But new laws – inserted in the new state budget without public review – made the issue ubiquitous.  In just three years EdChoice districts grew from 39 to more than 400 – two-thirds of the state’s 612 school districts. 

The legislature needs to staunch the bleeding of public school budgets by ending the requirement that local districts pay for students they don’t educate at the expense of those they do. 

Legislatures can unite on this one! They can freeze the growth of vouchers, change rules defining Edchoice schools, only grant vouchers to students leaving a public school, and starting with this school year, pay for any new vouchers they approved but didn’t fund for 2019-20. 

4. Forum video:

“How do school vouchers affect our public schools and taxpayers?” Thursday March 14, 2019. 7:00-8:30pm 

This panel will present information on how Ohio’s school voucher policies impact the Cleveland Heights-University Heights schools, as well as other schools in Cuyahoga County and beyond. 

Panelists: Susie Kaeser, LWVO Lobby Corps and Hts Coalition for Public Education 

James Posch, Cleveland Hts-Univ. Hts (CH-UH) Board of Education 

Scott Gainer, CFO/Treasurer, CH-UH City School District 

Meryl Johnson, Ohio State Board of Education, District 11 

Moderator:Jayne Geneva, past chair Lay Finance Committee for the CH-UH Board of Education 

Heights Library Main Branch 2345 Lee Road Cleveland Hts 44118 Cosponsored by Heights Coalition for Public Schools and the CHUH Council of PTAs

5. CALL TO ACTION: LWV-Ohio request
League of Women Voters of Ohio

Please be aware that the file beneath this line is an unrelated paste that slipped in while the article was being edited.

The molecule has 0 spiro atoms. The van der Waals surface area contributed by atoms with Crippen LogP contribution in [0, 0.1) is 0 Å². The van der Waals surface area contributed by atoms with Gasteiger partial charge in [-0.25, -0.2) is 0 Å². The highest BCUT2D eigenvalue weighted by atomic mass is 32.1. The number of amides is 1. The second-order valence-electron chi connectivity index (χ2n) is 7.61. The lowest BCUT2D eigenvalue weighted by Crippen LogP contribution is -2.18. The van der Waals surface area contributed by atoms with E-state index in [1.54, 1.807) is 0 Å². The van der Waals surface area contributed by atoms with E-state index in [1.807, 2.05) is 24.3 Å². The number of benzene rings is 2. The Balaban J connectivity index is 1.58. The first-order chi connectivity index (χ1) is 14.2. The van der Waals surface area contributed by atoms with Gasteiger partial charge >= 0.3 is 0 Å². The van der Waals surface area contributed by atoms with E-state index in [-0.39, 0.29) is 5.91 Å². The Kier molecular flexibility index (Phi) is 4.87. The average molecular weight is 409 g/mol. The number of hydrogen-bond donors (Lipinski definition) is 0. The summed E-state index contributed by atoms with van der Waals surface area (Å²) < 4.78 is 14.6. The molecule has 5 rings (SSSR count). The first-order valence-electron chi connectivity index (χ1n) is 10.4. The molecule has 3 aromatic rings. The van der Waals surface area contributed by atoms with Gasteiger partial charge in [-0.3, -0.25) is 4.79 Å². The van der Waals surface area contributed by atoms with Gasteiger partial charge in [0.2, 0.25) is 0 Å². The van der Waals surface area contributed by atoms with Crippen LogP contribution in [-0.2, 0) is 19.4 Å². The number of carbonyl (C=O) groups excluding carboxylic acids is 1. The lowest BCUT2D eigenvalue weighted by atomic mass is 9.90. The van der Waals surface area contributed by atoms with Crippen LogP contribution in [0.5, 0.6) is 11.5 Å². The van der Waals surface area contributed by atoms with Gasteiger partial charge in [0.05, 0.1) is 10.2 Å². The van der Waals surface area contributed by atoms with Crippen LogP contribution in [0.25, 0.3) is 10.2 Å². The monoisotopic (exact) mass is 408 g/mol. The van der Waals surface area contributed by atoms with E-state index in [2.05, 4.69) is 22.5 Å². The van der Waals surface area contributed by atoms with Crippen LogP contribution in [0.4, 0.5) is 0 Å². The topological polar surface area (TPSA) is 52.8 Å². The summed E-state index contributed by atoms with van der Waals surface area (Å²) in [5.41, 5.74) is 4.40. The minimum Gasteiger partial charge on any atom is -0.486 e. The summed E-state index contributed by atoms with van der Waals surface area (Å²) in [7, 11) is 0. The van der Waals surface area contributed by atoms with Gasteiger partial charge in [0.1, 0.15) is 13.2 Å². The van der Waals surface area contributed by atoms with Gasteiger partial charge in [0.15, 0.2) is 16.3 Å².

ADVOCACY WORKS! The legislature is beginning to respond to the backlash against public funds going to private schools. Have you contacted your legislator yet? Click on link

 

Preschool and Early Child Education forum Jan 30, 2020 at Shaker Hts Public Library


Preschool and Early Child Education forum

Thursday, January 30, 2020 7:00 p.m. to 8:30 p.m.
Shaker Heights Public Library Main 16500 Van Aken Blvd 44122
The forum write up by Julie Hullett is here
The flyer is here
The video is here

The role of PreK in closing the achievement gap is clear. Engage with experts discussing the difference early childhood education makes and Shaker Schools’ preK plans.

with panelists:
Rebekah Dorman, Director, Cuyahoga County Office of Early         Childhood/Invest in Children

Billie Osborne Fears, Executive Director, Starting Point

Dr. Marla Robinson, Chief Academic Officer, Shaker Hts. Schools

Beth Price, Executive Director, Early Childhood Enrichment Center

moderated by Sharon Broussard, Former editorial writer, The Plain Dealer/Cleveland.com